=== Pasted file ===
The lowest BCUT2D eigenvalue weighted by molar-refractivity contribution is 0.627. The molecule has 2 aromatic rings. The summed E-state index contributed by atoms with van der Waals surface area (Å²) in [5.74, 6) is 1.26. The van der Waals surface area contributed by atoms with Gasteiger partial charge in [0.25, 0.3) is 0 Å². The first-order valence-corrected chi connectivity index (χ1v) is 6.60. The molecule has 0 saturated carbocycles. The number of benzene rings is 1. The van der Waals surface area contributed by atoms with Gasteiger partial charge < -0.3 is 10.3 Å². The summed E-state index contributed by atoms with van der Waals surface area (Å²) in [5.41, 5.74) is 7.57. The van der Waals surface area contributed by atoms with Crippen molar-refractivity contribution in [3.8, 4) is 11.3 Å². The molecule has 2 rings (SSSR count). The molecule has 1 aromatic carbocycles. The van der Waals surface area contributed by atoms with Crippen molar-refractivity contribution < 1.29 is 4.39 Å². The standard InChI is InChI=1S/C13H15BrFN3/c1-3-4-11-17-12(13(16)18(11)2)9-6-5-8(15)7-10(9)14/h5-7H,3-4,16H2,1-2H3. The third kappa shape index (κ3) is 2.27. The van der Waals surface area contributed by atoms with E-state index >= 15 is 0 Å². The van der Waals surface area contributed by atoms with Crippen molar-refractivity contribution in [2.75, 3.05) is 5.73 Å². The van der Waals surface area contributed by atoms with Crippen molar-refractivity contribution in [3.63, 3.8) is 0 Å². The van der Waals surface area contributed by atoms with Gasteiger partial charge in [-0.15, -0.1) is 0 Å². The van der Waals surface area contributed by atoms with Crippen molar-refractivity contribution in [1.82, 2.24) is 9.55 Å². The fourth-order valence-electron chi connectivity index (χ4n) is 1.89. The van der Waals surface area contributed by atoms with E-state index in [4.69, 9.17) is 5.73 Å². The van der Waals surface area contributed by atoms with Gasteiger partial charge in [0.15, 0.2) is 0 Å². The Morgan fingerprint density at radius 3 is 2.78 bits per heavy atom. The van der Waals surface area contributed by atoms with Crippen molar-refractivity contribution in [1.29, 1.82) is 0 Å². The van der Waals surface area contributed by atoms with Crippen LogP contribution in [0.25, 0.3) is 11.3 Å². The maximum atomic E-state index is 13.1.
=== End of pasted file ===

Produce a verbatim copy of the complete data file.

The lowest BCUT2D eigenvalue weighted by molar-refractivity contribution is 0.627. The molecule has 2 aromatic rings. The summed E-state index contributed by atoms with van der Waals surface area (Å²) in [5.74, 6) is 1.26. The van der Waals surface area contributed by atoms with Gasteiger partial charge in [0.25, 0.3) is 0 Å². The first-order valence-corrected chi connectivity index (χ1v) is 6.60. The molecule has 0 saturated carbocycles. The number of benzene rings is 1. The van der Waals surface area contributed by atoms with Gasteiger partial charge < -0.3 is 10.3 Å². The summed E-state index contributed by atoms with van der Waals surface area (Å²) in [5.41, 5.74) is 7.57. The van der Waals surface area contributed by atoms with Crippen molar-refractivity contribution in [3.8, 4) is 11.3 Å². The molecule has 2 rings (SSSR count). The molecule has 1 aromatic carbocycles. The van der Waals surface area contributed by atoms with Crippen molar-refractivity contribution < 1.29 is 4.39 Å². The standard InChI is InChI=1S/C13H15BrFN3/c1-3-4-11-17-12(13(16)18(11)2)9-6-5-8(15)7-10(9)14/h5-7H,3-4,16H2,1-2H3. The third kappa shape index (κ3) is 2.27. The van der Waals surface area contributed by atoms with E-state index >= 15 is 0 Å². The van der Waals surface area contributed by atoms with Crippen molar-refractivity contribution in [2.75, 3.05) is 5.73 Å². The van der Waals surface area contributed by atoms with Crippen molar-refractivity contribution in [3.63, 3.8) is 0 Å². The van der Waals surface area contributed by atoms with Gasteiger partial charge in [-0.15, -0.1) is 0 Å². The van der Waals surface area contributed by atoms with Crippen molar-refractivity contribution in [1.82, 2.24) is 9.55 Å². The fourth-order valence-electron chi connectivity index (χ4n) is 1.89. The van der Waals surface area contributed by atoms with E-state index in [4.69, 9.17) is 5.73 Å². The van der Waals surface area contributed by atoms with Gasteiger partial charge in [0.15, 0.2) is 0 Å². The Morgan fingerprint density at radius 3 is 2.78 bits per heavy atom. The van der Waals surface area contributed by atoms with Crippen molar-refractivity contribution in [1.29, 1.82) is 0 Å². The van der Waals surface area contributed by atoms with Crippen LogP contribution in [0.25, 0.3) is 11.3 Å². The maximum atomic E-state index is 13.1.